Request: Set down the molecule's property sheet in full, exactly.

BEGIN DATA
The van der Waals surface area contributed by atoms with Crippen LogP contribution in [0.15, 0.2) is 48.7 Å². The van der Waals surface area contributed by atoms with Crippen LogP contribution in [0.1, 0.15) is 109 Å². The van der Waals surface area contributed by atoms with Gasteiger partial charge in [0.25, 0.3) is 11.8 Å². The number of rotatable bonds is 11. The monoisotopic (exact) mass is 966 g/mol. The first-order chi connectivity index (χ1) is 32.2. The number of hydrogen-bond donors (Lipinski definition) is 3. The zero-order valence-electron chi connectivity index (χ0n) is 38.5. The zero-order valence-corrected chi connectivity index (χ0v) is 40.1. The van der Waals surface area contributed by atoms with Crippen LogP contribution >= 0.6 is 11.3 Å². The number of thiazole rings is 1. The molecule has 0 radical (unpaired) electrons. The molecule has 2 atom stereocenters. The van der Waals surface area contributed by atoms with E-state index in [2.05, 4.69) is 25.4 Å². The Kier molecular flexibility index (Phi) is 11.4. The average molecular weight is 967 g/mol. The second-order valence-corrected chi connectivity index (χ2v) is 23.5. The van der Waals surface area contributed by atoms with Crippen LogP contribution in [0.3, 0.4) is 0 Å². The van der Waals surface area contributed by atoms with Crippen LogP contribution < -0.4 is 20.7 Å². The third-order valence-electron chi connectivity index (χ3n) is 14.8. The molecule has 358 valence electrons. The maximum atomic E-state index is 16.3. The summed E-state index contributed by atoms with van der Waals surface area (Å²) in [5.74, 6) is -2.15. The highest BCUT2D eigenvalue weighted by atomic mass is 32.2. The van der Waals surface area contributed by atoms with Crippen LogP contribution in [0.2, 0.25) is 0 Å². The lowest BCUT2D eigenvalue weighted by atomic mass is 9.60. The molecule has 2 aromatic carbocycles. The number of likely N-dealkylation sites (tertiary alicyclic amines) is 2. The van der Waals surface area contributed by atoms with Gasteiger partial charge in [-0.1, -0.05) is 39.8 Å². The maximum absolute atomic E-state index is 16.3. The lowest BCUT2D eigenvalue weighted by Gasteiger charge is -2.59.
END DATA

The van der Waals surface area contributed by atoms with Crippen LogP contribution in [0.15, 0.2) is 48.7 Å². The van der Waals surface area contributed by atoms with Crippen LogP contribution in [0.1, 0.15) is 109 Å². The van der Waals surface area contributed by atoms with Gasteiger partial charge in [0.25, 0.3) is 11.8 Å². The number of rotatable bonds is 11. The monoisotopic (exact) mass is 966 g/mol. The first-order chi connectivity index (χ1) is 32.2. The number of hydrogen-bond donors (Lipinski definition) is 3. The zero-order valence-electron chi connectivity index (χ0n) is 38.5. The zero-order valence-corrected chi connectivity index (χ0v) is 40.1. The van der Waals surface area contributed by atoms with Crippen LogP contribution >= 0.6 is 11.3 Å². The number of thiazole rings is 1. The molecule has 0 radical (unpaired) electrons. The molecule has 2 atom stereocenters. The van der Waals surface area contributed by atoms with E-state index in [2.05, 4.69) is 25.4 Å². The Kier molecular flexibility index (Phi) is 11.4. The average molecular weight is 967 g/mol. The second-order valence-corrected chi connectivity index (χ2v) is 23.5. The van der Waals surface area contributed by atoms with Crippen LogP contribution in [0.3, 0.4) is 0 Å². The van der Waals surface area contributed by atoms with Crippen LogP contribution < -0.4 is 20.7 Å². The third-order valence-electron chi connectivity index (χ3n) is 14.8. The molecule has 358 valence electrons. The maximum atomic E-state index is 16.3. The summed E-state index contributed by atoms with van der Waals surface area (Å²) in [5.74, 6) is -2.15. The highest BCUT2D eigenvalue weighted by atomic mass is 32.2. The van der Waals surface area contributed by atoms with Crippen LogP contribution in [0.2, 0.25) is 0 Å². The lowest BCUT2D eigenvalue weighted by atomic mass is 9.60. The molecule has 2 aromatic carbocycles. The number of likely N-dealkylation sites (tertiary alicyclic amines) is 2. The van der Waals surface area contributed by atoms with Gasteiger partial charge in [-0.1, -0.05) is 39.8 Å². The maximum absolute atomic E-state index is 16.3. The lowest BCUT2D eigenvalue weighted by Gasteiger charge is -2.59.